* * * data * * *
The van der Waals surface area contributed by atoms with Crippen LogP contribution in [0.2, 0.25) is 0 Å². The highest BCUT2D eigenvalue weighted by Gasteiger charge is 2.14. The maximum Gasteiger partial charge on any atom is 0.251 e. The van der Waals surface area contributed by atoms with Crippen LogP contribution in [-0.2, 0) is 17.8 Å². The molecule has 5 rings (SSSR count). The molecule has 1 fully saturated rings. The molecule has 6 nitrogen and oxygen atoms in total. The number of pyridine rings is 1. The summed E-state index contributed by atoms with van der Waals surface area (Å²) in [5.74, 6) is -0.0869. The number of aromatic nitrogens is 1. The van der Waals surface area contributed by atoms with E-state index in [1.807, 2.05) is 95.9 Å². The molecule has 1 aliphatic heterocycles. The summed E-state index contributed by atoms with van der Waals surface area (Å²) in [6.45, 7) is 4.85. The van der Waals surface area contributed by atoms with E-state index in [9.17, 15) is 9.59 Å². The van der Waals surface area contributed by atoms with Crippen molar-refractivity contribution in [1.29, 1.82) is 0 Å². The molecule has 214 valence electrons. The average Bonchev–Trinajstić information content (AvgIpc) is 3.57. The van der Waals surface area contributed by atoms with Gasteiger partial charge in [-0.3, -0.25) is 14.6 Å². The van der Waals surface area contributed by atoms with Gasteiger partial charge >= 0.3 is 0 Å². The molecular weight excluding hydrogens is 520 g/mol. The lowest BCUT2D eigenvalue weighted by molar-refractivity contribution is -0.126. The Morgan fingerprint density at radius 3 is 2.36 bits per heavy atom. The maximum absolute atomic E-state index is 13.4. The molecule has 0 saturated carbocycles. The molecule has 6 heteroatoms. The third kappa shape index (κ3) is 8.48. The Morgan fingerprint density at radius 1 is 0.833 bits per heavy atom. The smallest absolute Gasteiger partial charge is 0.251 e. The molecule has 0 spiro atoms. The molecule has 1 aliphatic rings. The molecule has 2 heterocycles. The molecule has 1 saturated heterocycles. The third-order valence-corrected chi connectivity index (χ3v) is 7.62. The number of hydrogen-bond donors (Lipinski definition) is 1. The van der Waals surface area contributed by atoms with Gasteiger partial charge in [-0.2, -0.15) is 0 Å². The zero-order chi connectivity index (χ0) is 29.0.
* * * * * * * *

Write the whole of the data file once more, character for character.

The van der Waals surface area contributed by atoms with Crippen LogP contribution in [0.2, 0.25) is 0 Å². The highest BCUT2D eigenvalue weighted by Gasteiger charge is 2.14. The maximum Gasteiger partial charge on any atom is 0.251 e. The van der Waals surface area contributed by atoms with Crippen LogP contribution in [-0.2, 0) is 17.8 Å². The molecule has 5 rings (SSSR count). The molecule has 1 fully saturated rings. The molecule has 6 nitrogen and oxygen atoms in total. The number of pyridine rings is 1. The summed E-state index contributed by atoms with van der Waals surface area (Å²) in [5.74, 6) is -0.0869. The number of aromatic nitrogens is 1. The van der Waals surface area contributed by atoms with E-state index in [1.807, 2.05) is 95.9 Å². The molecule has 1 aliphatic heterocycles. The summed E-state index contributed by atoms with van der Waals surface area (Å²) in [6.45, 7) is 4.85. The van der Waals surface area contributed by atoms with E-state index in [9.17, 15) is 9.59 Å². The van der Waals surface area contributed by atoms with Crippen molar-refractivity contribution in [1.29, 1.82) is 0 Å². The molecule has 214 valence electrons. The average Bonchev–Trinajstić information content (AvgIpc) is 3.57. The van der Waals surface area contributed by atoms with Gasteiger partial charge in [-0.3, -0.25) is 14.6 Å². The van der Waals surface area contributed by atoms with Gasteiger partial charge >= 0.3 is 0 Å². The molecular weight excluding hydrogens is 520 g/mol. The lowest BCUT2D eigenvalue weighted by molar-refractivity contribution is -0.126. The Morgan fingerprint density at radius 3 is 2.36 bits per heavy atom. The maximum absolute atomic E-state index is 13.4. The molecule has 0 saturated carbocycles. The molecule has 6 heteroatoms. The third kappa shape index (κ3) is 8.48. The Morgan fingerprint density at radius 1 is 0.833 bits per heavy atom. The smallest absolute Gasteiger partial charge is 0.251 e. The molecule has 0 spiro atoms. The molecule has 1 aliphatic rings. The molecule has 2 heterocycles. The molecule has 1 saturated heterocycles. The third-order valence-corrected chi connectivity index (χ3v) is 7.62. The number of hydrogen-bond donors (Lipinski definition) is 1. The van der Waals surface area contributed by atoms with Gasteiger partial charge in [-0.2, -0.15) is 0 Å². The zero-order chi connectivity index (χ0) is 29.0.